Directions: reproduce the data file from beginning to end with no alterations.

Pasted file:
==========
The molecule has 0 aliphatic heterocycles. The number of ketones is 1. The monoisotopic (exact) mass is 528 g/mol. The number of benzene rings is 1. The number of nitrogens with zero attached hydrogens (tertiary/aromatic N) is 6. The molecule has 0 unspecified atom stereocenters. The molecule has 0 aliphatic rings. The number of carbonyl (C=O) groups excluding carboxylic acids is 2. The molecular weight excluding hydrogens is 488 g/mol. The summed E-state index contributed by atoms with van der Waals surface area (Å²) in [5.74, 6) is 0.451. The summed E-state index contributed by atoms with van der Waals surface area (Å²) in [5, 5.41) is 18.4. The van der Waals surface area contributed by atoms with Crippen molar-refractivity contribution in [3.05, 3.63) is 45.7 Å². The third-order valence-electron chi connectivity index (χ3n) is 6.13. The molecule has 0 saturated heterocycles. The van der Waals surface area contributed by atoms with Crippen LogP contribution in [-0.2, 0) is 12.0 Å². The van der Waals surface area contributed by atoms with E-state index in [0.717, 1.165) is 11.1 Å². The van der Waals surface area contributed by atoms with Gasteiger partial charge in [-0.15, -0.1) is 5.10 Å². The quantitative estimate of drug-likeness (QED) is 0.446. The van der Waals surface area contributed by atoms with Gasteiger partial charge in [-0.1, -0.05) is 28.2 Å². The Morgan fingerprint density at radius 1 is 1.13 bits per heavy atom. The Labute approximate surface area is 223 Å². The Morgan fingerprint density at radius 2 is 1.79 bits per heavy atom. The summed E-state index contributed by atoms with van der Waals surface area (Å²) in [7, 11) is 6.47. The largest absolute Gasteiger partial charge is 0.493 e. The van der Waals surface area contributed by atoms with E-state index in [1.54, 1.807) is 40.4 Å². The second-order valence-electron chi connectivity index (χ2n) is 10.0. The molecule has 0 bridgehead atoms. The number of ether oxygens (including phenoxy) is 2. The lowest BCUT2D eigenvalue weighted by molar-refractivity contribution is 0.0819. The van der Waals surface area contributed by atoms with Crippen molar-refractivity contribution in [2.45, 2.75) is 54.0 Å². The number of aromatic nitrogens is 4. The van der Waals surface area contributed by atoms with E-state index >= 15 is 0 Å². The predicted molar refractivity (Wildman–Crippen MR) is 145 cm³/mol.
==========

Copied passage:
The molecule has 0 aliphatic heterocycles. The number of ketones is 1. The monoisotopic (exact) mass is 528 g/mol. The number of benzene rings is 1. The number of nitrogens with zero attached hydrogens (tertiary/aromatic N) is 6. The molecule has 0 unspecified atom stereocenters. The molecule has 0 aliphatic rings. The number of carbonyl (C=O) groups excluding carboxylic acids is 2. The molecular weight excluding hydrogens is 488 g/mol. The summed E-state index contributed by atoms with van der Waals surface area (Å²) in [5.74, 6) is 0.451. The summed E-state index contributed by atoms with van der Waals surface area (Å²) in [5, 5.41) is 18.4. The van der Waals surface area contributed by atoms with Crippen molar-refractivity contribution in [3.05, 3.63) is 45.7 Å². The third-order valence-electron chi connectivity index (χ3n) is 6.13. The molecule has 0 saturated heterocycles. The van der Waals surface area contributed by atoms with Crippen LogP contribution in [-0.2, 0) is 12.0 Å². The van der Waals surface area contributed by atoms with E-state index in [0.717, 1.165) is 11.1 Å². The van der Waals surface area contributed by atoms with Gasteiger partial charge in [-0.15, -0.1) is 5.10 Å². The quantitative estimate of drug-likeness (QED) is 0.446. The van der Waals surface area contributed by atoms with Gasteiger partial charge in [-0.1, -0.05) is 28.2 Å². The Morgan fingerprint density at radius 1 is 1.13 bits per heavy atom. The Labute approximate surface area is 223 Å². The Morgan fingerprint density at radius 2 is 1.79 bits per heavy atom. The summed E-state index contributed by atoms with van der Waals surface area (Å²) in [7, 11) is 6.47. The largest absolute Gasteiger partial charge is 0.493 e. The van der Waals surface area contributed by atoms with E-state index in [1.54, 1.807) is 40.4 Å². The second-order valence-electron chi connectivity index (χ2n) is 10.0. The molecule has 0 bridgehead atoms. The number of ether oxygens (including phenoxy) is 2. The lowest BCUT2D eigenvalue weighted by molar-refractivity contribution is 0.0819. The van der Waals surface area contributed by atoms with Crippen molar-refractivity contribution in [2.45, 2.75) is 54.0 Å². The number of aromatic nitrogens is 4. The van der Waals surface area contributed by atoms with E-state index >= 15 is 0 Å². The predicted molar refractivity (Wildman–Crippen MR) is 145 cm³/mol.